By using the examples they provide, I was able to get my initial photo upload working in a hour or so. Over the next week I was able to complete most of my app functionality, and it was great knowing the backend was taken care off.

I did find a few idiosyncrasies, especially when doing multi table join queries in that it was difficult to compare keys using an objectID and a String. Fortunately the forum is very active and very helpful. Most of my issues were related to me being a newbie at using NoSql type queries (hard to get away from thinking in SQL) as well as being new at native iOS development.

I now have to integrate push into my app. Parse has Push libraries and should make this a lot easier. Unfortunately I still have to go through the cumbersome Apple deployment process to get this working (no fault of Parse!).

Check out parse.com …. definitely very worthwhile. I hope to finish my app and submit for app store approval in the next 2 weeks.

 

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BaaS platforms: Parse.com, Kinvey.com, Buddy.com and Quickblox.com

Posted by on Sep 3, 2013 in Architecture | 1 comment

A few weeks I started to play with some of the BaaS platforms out there.

I am toying with creating a iOS app for an idea I had. Some of they key areas of functionality it will need include:

  • Twitter and Facebook Authentication
  • Chat room
  • Sending and Retrieving images to the server
  • Message broadcast

Instead of developing everything, I thought of looking at one the BaaS platforms. What follows is NOT a detailed review. I played with 4 BaaS providers in one evening, so lets be fair to them and not make snap¬†judgements. I’m just relaying my experiences with them when quickly looking at them. There are so many variables…for example, maybe I’m using a different version of xcode than what the sample was built in that it’s hard without deeper debugging to come to grips with the issue.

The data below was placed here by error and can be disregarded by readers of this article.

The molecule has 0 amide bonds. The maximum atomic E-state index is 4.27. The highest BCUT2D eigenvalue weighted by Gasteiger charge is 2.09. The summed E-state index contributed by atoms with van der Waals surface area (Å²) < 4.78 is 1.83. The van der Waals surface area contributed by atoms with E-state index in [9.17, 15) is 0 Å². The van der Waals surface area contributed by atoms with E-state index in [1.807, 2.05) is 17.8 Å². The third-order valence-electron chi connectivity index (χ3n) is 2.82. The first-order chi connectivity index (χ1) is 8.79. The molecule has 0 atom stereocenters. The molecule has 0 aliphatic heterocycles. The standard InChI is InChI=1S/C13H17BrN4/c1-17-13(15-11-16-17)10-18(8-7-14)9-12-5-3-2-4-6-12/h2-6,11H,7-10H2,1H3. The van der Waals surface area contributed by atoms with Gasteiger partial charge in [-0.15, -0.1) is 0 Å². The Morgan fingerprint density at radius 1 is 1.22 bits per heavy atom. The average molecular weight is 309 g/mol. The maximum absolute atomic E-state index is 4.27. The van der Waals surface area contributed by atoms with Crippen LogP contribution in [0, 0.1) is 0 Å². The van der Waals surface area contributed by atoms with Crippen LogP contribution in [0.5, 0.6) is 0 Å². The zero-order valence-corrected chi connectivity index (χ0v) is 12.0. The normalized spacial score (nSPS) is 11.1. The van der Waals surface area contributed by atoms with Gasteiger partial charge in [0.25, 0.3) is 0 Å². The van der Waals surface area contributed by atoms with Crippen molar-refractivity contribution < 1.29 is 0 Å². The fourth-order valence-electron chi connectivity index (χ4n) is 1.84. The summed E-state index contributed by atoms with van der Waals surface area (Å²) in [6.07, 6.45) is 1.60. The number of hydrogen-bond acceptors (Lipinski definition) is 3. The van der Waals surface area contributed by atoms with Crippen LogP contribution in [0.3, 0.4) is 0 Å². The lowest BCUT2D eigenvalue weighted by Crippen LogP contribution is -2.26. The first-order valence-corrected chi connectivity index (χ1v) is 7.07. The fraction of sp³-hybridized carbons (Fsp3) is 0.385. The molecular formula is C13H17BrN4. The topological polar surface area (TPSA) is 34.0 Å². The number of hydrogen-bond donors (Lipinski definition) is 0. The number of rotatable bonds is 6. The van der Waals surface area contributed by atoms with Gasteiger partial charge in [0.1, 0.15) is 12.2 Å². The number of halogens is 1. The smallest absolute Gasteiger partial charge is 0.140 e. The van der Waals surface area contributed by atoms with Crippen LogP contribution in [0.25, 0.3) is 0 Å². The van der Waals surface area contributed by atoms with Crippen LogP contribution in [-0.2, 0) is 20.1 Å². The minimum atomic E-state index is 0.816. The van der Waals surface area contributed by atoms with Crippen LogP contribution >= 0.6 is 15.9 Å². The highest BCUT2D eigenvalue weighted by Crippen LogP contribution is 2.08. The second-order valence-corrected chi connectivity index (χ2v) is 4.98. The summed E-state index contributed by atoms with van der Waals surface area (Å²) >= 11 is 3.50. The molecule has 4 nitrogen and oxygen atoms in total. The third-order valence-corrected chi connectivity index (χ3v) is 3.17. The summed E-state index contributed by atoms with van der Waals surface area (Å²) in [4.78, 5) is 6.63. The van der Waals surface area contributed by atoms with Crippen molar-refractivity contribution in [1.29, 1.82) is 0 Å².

I first signed up with Buddy.com. The feature set looked very promising for what I need. Sign-up was easy but I struggled to get up and running a little. The documentation was not as impressive as some of the others. Although I ran into some roadblocks, I’ll come back to take a more detailed look at this one as the feature set is everything I would need.

I then turned to Kinvey.com. Clearly a well baked and mature solution, though the documentation did not appear to me to be as friendly as Parse. I will come back and make another post on Kinvey

Parse.com was the final one I looked at…and turned out to be, in my opinion, the best of all of them. The sign-up process was well done, the getting started samples were great and actually worked right out of the box, and the documentation was amazing. Plus of course, the feature set of the platform was exactly what I needed.